Fledgling Russia team defeat US in sledge hockey

AFP, SOCHI, Russia

Thu, Mar 13, 2014 - Page 18

With tensions running high over Crimea, a fledgling Russia team on Tuesday went head to head with defending champions the US in sledge hockey, beating them 2-1.

The Paralympic Games take place as Moscow and Washington lock horns over Russia’s intervention in Ukraine’s Crimea Peninsula just across the Black Sea, and several members of both teams are military veterans.

The US have four, including two marines, Paul Schaus and Josh Sweeney, who became amputees after injuries received in Afghanistan.

There are five military athletes on the Russian team, including Vadim Selyukin, who lost both legs in the war in Chechnya, but went on to become one of the biggest sledge hockey advocates in Russia.

“It’s kind of the same, you are out there and there are good guys and bad, you are hitting and having fun, and have to fight through the adversary to be the best team,” Sweeney said when asked to compare the sport and military duty.

“We knew it wouldn’t be easy,” he said of playing Russia.

Russian goalkeeper Vladimir Kamantsev, who lost his leg after an ambush in the second Chechen war, called sledge hockey a “second chance.”

“For me it’s another way to prove myself, especially while defending Russia’s frontiers,” he said after standing firm against aggressive attacks by the US team.

Russia are scheduled to play Norway in the semi-finals today. The US team are scheduled to face Canada.

Pressure was high for the Russia team, who were created solely to take part in the Sochi Paralympics, as they went against the US, with coach Sergei Samoilov protecting his squad from the media like a skittish mother hen.

Before the game he said the Sochi stadiums full of roaring fans are a bit too much to take for some of the players on the team, as young as 17.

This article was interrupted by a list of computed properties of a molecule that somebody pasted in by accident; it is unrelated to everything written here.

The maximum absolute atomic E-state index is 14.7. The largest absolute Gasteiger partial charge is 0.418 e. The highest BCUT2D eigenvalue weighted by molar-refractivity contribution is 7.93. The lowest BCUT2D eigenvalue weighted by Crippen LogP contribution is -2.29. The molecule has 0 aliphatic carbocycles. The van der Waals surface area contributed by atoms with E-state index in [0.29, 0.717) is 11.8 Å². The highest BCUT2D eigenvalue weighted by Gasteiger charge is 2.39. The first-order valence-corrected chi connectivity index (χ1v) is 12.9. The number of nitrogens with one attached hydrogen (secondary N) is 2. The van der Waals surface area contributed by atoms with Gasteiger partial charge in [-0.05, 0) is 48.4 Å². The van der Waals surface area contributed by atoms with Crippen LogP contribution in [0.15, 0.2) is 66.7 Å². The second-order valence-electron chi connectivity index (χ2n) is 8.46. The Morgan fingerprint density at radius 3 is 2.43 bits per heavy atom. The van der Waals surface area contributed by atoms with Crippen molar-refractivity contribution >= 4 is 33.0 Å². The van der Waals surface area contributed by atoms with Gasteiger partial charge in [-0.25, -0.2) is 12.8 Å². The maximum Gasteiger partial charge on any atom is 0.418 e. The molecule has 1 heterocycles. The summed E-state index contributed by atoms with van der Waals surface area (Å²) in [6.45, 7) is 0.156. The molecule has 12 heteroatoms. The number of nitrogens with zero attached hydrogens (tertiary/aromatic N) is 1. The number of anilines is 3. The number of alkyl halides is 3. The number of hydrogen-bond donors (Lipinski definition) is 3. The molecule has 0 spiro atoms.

Ice hockey has always been more than just a sport in Russia.

The stinging loss of the star-studded national ice hockey team to the US at the Olympics last month led to a non-stop stream of conspiracy theories. The coach was sacked.

Samoilov, who has painstakingly created the sledge-hockey team over four years of trial and error, refused to acknowledge the game as a rematch.

The two sports have nothing to do with one another, he said.

However, Russian sledge hockey association president Anatoly Yegorov said it is “of course, symbolic.”

Sledge hockey, also called sled hockey in the US, was invented in a Swedish rehabilitation center in the 1960s and has long become a fan favorite in several Western countries.

The sport is at least as physical and high-impact as regular ice hockey, with players poised on a single metal frame set on two blades. They then use two adapted hockey sticks to both move around the ice, as with ski poles, and pass the puck.

In Russia it remained obscure, with Samoilov taking two years of promoting and traveling to find enough players, let alone sponsors.

When the US team won gold in Vancouver, most of the members of the Russia team in Sochi had not even tried the sport yet.

To gather enough players for the national team, Samoilov posted an announcement on the Russian Paralympic Committee’s Web site, inviting applicants with no prior experience.

He also traveled around Russia’s regions speaking at events for people with disabilities and making video presentations.

“There wasn’t a great response,” he said. “Guys were very, very suspicious of this sport.”

At one point, Samoilov reached out to the US for help.

“Americans came and we had a master class,” he said. “I never even knew the details of tuning the sleds or the tips of the hockey sticks. But as they say, don’t feed us fish, instead teach us how to fish.”

With so many paralympic programs for veterans in the US, Samoilov said that Russia could do more for servicepeople who became disabled by serving their country.

“The country must be grateful that they went to the end,” he said.